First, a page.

satisfaction with the USG statement, issued late September 2,
with press reports highlighting the U.S. comment that the
announcement was a positive step. Press reports also
indicated supportive statements from Spain, Italy, France,
and Germany. While the two main papers -- Clarin and La
Nacion -- highlighted the encouraging tone of the U.S. press
release, both stated in front-page headlines that the USG had
also called for the normalization of financial relations with
all external creditors. Both papers interpreted this as a
reference to untendere debt holders (the so-called "holdout"
bondholders that did not participate in the 2005 debt

Argentine Industry Accentuates the Positives

8. (SBU) Argentine private sector representatives, including
leaders of the main industry associations, were most vocal in
supporting the decision. The Presidents of the Argentine
Business Association and the Argentine Chamber of Commerce
(CAC) pledged support and emphasized that the move would lead
to investment and improved access to credit. They and other
local business representatives highlighted the expected
positive outcomes of the initiative, including restoring
Argentina's tarnished image in the world and regaining
confidence in the economy.

9. (SBU) CAC President Carlos de la Vega asserted that paying
Paris Club creditors would allow Argentina to access
lower-cost financing, particularly via official Export Credit
Agencies, such as U.S. EXIM, France's COFACE, and Germany's
HERMES. He specified that such credits would enable the
country to modernize its economic and social infrastructure.
Juan Carlos Lascurian, the head of the powerful Industrial
Union, agreed with this sentiment, adding that this was "a
fundamental step and important signal to the world, and would
help Argentina to recoup the confidence of developed

Opposition Supports Payment, Criticizes Means

10. (SBU) Many normally critical media commentators,
opposition politicians, and farming groups also made
complimentary statements regarding the decision to pay Paris
Club members. These included opposition leaders Elisa Carrio
(second place finisher in the 2007 Presidential election) and
Buenos Aires Mayor Mauricio Macri, both of whom emphasized
the importance of complying with Argentina's debt obligations
and reintegrating with world capital markets. Estranged Vice
President Julio Cobos applauded the decision, noting it would
help create better conditions for future investment. Another
striking feature of the reaction came from leftist leader
Luis D'Elia, the street activist who was one of the
government's most unqualified supporters during the recent
farm strike. D'Elia criticized the announcement, saying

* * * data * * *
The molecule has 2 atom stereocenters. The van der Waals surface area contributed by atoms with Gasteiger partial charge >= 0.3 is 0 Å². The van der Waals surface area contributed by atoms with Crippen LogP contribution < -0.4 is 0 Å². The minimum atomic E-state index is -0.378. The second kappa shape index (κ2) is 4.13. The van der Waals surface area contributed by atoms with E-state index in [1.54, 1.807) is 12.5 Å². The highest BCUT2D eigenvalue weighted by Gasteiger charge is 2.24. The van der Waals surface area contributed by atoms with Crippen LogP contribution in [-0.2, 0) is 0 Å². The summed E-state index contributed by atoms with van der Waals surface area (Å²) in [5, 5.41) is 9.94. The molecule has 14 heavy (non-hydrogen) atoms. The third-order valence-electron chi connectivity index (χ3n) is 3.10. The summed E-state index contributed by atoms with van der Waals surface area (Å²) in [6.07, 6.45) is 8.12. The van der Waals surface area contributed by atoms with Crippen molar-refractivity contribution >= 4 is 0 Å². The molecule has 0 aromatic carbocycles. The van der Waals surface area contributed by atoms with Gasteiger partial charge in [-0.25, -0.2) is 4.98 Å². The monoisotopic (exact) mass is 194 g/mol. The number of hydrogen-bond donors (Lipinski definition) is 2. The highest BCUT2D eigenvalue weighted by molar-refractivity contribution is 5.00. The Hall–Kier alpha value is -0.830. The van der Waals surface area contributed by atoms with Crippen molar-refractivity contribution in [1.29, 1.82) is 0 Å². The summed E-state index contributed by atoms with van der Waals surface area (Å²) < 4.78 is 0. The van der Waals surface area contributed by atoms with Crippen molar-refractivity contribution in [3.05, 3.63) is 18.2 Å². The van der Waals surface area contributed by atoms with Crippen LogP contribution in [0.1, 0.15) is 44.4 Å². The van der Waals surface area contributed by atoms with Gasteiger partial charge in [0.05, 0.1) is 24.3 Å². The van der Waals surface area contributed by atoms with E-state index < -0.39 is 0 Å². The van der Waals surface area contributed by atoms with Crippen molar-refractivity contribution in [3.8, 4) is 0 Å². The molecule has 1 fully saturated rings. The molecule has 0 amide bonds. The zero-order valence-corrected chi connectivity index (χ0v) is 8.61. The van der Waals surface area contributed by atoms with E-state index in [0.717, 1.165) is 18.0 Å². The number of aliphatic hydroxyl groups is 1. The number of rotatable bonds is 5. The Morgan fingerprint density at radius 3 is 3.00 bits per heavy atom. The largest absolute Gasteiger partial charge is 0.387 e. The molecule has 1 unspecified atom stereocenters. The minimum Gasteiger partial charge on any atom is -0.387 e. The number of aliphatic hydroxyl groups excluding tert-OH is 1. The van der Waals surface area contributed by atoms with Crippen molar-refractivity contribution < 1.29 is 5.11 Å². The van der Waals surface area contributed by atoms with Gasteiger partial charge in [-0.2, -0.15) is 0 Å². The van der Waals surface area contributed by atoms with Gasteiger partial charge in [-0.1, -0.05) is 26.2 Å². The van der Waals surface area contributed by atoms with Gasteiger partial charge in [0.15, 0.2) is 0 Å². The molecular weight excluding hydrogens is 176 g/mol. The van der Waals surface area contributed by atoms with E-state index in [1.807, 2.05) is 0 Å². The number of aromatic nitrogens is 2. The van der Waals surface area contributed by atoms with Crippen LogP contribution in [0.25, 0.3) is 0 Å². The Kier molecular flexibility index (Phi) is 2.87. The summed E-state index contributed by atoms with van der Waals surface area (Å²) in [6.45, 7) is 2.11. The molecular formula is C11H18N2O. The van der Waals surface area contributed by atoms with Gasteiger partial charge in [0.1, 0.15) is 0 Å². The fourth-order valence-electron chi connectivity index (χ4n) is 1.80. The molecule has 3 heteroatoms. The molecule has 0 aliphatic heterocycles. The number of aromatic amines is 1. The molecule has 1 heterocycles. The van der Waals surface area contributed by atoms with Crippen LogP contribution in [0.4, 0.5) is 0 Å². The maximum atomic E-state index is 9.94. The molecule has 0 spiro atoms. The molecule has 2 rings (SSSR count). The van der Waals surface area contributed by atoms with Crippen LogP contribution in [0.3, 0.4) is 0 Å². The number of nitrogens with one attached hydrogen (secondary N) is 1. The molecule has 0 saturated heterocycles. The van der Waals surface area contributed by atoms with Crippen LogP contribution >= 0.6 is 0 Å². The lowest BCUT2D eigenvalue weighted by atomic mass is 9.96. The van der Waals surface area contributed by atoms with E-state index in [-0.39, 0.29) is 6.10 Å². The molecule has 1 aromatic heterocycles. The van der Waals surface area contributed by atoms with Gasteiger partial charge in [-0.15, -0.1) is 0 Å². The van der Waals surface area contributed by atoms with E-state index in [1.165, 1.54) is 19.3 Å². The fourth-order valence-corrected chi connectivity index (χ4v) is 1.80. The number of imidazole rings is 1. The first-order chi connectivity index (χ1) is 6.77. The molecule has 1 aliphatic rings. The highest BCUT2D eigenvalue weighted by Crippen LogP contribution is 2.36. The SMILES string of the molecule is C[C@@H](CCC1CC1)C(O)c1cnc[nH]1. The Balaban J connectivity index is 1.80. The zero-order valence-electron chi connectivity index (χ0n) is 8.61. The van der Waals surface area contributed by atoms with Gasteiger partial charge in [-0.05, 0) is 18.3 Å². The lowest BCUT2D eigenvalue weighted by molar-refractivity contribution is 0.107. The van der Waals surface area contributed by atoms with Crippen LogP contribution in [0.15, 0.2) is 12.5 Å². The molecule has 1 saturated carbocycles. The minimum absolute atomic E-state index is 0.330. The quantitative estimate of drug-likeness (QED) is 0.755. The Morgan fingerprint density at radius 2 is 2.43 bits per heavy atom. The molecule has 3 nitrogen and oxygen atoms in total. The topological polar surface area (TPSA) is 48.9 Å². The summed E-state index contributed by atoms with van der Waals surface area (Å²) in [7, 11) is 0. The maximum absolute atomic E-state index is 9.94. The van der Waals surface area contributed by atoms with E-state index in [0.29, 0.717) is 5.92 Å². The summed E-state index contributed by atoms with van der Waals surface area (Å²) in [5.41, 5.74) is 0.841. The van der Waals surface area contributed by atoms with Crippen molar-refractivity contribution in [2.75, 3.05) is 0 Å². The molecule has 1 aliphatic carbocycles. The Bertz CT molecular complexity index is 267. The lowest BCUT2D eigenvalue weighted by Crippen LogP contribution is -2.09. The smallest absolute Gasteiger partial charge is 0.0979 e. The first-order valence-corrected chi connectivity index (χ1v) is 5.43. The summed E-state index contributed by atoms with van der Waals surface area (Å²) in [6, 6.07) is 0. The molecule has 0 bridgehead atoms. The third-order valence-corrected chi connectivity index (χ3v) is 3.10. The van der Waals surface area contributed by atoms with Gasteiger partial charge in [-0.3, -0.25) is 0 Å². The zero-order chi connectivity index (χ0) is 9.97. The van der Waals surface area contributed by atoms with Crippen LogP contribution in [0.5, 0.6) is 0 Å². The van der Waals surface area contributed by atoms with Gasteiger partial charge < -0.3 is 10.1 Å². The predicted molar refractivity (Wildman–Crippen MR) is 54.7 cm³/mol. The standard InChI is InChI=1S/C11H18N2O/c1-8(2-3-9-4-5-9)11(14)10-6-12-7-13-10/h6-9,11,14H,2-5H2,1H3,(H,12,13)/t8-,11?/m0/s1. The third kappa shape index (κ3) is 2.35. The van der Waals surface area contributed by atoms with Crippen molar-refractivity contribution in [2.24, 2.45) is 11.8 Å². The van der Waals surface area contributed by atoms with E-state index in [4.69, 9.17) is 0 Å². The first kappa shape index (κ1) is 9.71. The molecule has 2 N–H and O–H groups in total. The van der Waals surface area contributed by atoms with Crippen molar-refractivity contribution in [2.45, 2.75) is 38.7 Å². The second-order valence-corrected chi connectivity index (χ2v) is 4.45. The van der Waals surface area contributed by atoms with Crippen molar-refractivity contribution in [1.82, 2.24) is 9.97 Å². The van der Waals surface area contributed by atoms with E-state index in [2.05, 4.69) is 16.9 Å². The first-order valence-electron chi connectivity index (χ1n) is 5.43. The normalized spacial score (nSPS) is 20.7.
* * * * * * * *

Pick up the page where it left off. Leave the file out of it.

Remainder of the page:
that, "Cristina Fernandez surprised us with her decision to
write off the now nearly chronic debt with the Paris Club."

11. (SBU) Leaders of three of the four main farming groups --
until recently in a battle with the GoA over export taxes --
echoed these arguments. (Eduardo Buzzi, leader of the

BUENOS AIR 00001236 003 OF 004

Agrarian Federation, which represents small- and medium-size
farmers, questioned the origin of the debt and recommended
restructuring it.) Luciano Miguens, President of the
large-holders association, Sociedad Rural, made the strongest
case for clearing Paris Club debt, arguing that "it will
surely have positive effects on the economy, in particular
with regards to access to international credit, increased
investment, recuperation of bond prices, and diminution of
country risk."

12. (SBU) Nevertheless, most of these commentators qualified
their statements, and in particular disagreed with the GoA's
decisions to pay the Paris Club in a lump sum using official
reserves. Macri argued the GoA should have tried to
restructure the debt. Carrio noted that the payment was
late, did not form part of an overall financial restructuring
plan, and demonstrated weakness on the part of the government
(due to its need to rely on reserves). Macri's PRO
opposition party chimed in via a press release on September
3, stating that complying with external obligations is
fundamental, but using reserves was unnecessary. Many other
Argentine observers agreed, highlighting the possible
detrimental impact on the Central Bank and also arguing that
the payment does not address the real problems facing
Argentina: high inflation, statistics manipulation, lack of
access to capital markets, and overall crisis of confidence.

Markets Flat Pending Clearer Signals

13. (SBU) Investors have reacted cautiously to the news, and
the marginal gains in Argentine peso and dollar bonds and in
Argentina's main stock market (Merval) following the 12:00
p.m. announcement on September 2 mostly eroded on September 3
and 4, amidst low volume. Argentina's country risk rating,